Archive for June, 2010
June 29th, 2010 by Nina Thompson, ARNP
Senior citizens can preserve their memory and cognitive abilities longer if they keep their minds and bodies active, according to a number of experts and researchers.
A recent study from Johns Hopkins Bloomberg School of Public Health found that volunteer activities appears to delay or reverse declining brain function in older people. Although this study was small, it adds to a growing body of literature suggesting that mentally stimulating lifestyles may help maintain or improve cognitive function in aging people.
Another study has found that people who were free of Alzheimer’s disease in later life were more likely to have engaged in mentally stimulating leisure activities when they were younger. These activities included playing chess, reading books, playing a musical instrument, or learning a foreign language.
An active social schedule also appears to be key to healthy mental stimulation. A 2008 study from Harvard found that elderly people in the U.S. who have an active social life have a slower rate of memory decline.
SOURCE: “Volunteering Keeps Older Minds Sharp”, MedPage Today, December 18, 2009
SOURCE: Carlson M, et al “Evidence for neurocognitive plasticity in at-risk older adults: The Experience Corps Program” J Gerontol A Biol Sci Med Sci 2009: 64; 1275–82.
June 16th, 2010 by Nina Thompson, ARNP
White is bad, at least when it comes to weight control and a healthy diet. White bread, white, flour, white rice, white sugar, and even white pasta are all highly refined, have less fiber, and are thought to contribute to obesity and Type 2 Diabetes.
The more you substitute whole grain carbohydrates for the white, highly processed foods, the easier it’ll be to control weight and avoid such diseases as Type 2 Diabetes.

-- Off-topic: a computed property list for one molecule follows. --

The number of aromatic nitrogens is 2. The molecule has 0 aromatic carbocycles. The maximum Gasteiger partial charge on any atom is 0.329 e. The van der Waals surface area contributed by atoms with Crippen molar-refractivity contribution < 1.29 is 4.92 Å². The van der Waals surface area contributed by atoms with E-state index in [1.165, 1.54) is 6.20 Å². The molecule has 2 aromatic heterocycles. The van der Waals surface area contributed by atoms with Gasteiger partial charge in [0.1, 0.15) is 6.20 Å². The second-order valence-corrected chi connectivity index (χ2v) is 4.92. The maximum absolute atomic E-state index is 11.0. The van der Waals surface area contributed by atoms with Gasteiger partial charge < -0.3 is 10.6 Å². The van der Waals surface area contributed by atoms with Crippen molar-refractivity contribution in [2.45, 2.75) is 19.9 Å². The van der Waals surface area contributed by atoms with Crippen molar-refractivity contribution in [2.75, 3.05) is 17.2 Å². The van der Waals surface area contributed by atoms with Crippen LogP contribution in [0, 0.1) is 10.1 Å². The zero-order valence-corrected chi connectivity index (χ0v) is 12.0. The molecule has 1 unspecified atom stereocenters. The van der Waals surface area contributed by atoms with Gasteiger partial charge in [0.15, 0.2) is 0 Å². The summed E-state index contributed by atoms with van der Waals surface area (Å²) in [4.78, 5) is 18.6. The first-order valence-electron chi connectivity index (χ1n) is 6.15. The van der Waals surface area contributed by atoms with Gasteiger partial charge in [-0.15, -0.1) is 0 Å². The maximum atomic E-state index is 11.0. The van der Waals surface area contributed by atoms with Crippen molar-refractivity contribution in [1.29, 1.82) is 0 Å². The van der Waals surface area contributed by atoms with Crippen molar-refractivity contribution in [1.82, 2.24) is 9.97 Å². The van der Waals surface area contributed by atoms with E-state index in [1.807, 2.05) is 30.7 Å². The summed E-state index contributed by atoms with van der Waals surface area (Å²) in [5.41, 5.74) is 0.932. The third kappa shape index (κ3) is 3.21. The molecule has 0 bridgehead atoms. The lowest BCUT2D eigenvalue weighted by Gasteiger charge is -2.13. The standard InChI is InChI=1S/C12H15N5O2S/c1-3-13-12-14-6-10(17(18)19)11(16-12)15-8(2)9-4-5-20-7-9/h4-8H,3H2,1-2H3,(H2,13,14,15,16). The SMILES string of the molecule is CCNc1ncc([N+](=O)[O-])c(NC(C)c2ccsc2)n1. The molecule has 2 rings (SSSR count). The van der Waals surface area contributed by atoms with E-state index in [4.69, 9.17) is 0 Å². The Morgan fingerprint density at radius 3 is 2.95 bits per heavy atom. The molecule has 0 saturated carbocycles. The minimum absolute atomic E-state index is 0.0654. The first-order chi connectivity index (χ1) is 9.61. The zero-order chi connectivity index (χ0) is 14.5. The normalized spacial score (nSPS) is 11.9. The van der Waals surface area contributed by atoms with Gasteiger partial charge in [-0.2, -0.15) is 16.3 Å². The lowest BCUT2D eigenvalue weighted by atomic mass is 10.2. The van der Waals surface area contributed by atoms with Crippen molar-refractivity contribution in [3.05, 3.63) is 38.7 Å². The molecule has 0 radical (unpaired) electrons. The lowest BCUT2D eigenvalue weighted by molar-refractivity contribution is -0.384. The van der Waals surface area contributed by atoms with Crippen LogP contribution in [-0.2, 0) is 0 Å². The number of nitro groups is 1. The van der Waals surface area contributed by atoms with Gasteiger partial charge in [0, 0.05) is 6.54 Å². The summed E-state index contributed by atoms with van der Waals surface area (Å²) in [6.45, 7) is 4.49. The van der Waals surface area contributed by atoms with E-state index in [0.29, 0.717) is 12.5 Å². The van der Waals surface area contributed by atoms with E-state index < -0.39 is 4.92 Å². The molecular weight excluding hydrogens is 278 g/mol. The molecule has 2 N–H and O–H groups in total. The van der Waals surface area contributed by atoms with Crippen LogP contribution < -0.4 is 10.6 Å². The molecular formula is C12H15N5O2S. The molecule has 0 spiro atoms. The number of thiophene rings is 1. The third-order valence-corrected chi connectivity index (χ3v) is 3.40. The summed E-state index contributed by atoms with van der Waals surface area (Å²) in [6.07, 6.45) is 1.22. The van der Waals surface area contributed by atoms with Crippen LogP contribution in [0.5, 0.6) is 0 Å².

A recent study from Harvard found that having more than five servings a week was associated with a 17% higher risk of Type 2 Diabetes, whereas having two servings of brown rice a week was associated with a decreased risk of developing diabetes.
In an article by MedPage Today, Carl J. Lavie, MD, who was not involved in the study, cautioned that the data is “not strong enough to suggest to patients to increase their consumption of brown rice. Rather, the data is stronger to suggest that instead of consuming high quantities of white rice, it would be preferable to replace this with either brown rice and even better to replace white rice with other whole grains that have even lower glycemic indices.” Another obesity researcher added that “whole grains are likely more important than brown rice alone”.
SOURCE: Sun Q, et al “White rice, brown rice, and risk of type 2 diabetes in U.S. men and women” Arch Intern Med 2010; 170(11): 961-69.
SOURCE: “Brown Rice over White to Cut Diabetes Risk”, MedPage Today, June 14, 2010
June 10th, 2010 by Nina Thompson, ARNP
A diet heavy in animal protein appears to increase women’s risk of developing inflammatory bowel disease (IBD), according to researchers from Paris.
This study adds to a growing body of literature suggesting that diet might play a role in inflammatory bowel disease.
Also there have been several studies linking vitamin D deficiency to IBD.
Inflammatory bowel disease is a general term for diseases that are marked by severe inflammation in the digestive system such as ulcerative colitis and Crohn’s disease.
Meat could contribute to inflammatory bowel disease risk because digestion of animal protein produces many potentially toxic “end products,” such as hydrogen sulfide and ammonia, the lead researcher said in an interview with Reuters Health. Also, a high-protein diet could alter the mix of healthy bacteria that live in the colon.
SOURCE: American Journal of Gastroenterology, online May 11, 2010
SOURCE: “Meat, fish protein linked to women’s bowel disease”, Reuter’s Health, June 7, 2010
June 1st, 2010 by Nina Thompson, ARNP
Cleveland Clinic researchers report promising results with the development of a vaccine that may not only treat, but prevent breast cancer. Dr. Vincent Tuohy and his team have worked for the last eight years, testing a potential vaccine for breast cancer.
The single vaccination prevents breast cancer tumors from forming and also stops the growth of existing tumors, according to the researchers. The drug makes the immune system attack a particular protein found in most breast cancer cells and in the mammary tissues of breastfeeding women.
To date the treatment has only been tested on mice, but these results have been ”overwhelmingly favorable” according to Dr. Tuohy, an immunologist at the Cleveland Clinic’s Lerner Research Institute, in an article by Fox News. “If it works in humans the way it works in mice, this will be monumental,” he said.
Clinical trials on women are planned to begin next year, but it may be as long as 10 years before the vaccine is available.
SOURCE: “U.S.-Developed Vaccine ‘Could Eliminate’ Breast Cancer”, FoxNews.com, June 1, 2010
SOURCE: “Breast cancer vaccine successful in mice” CNN Health, May 31, 2010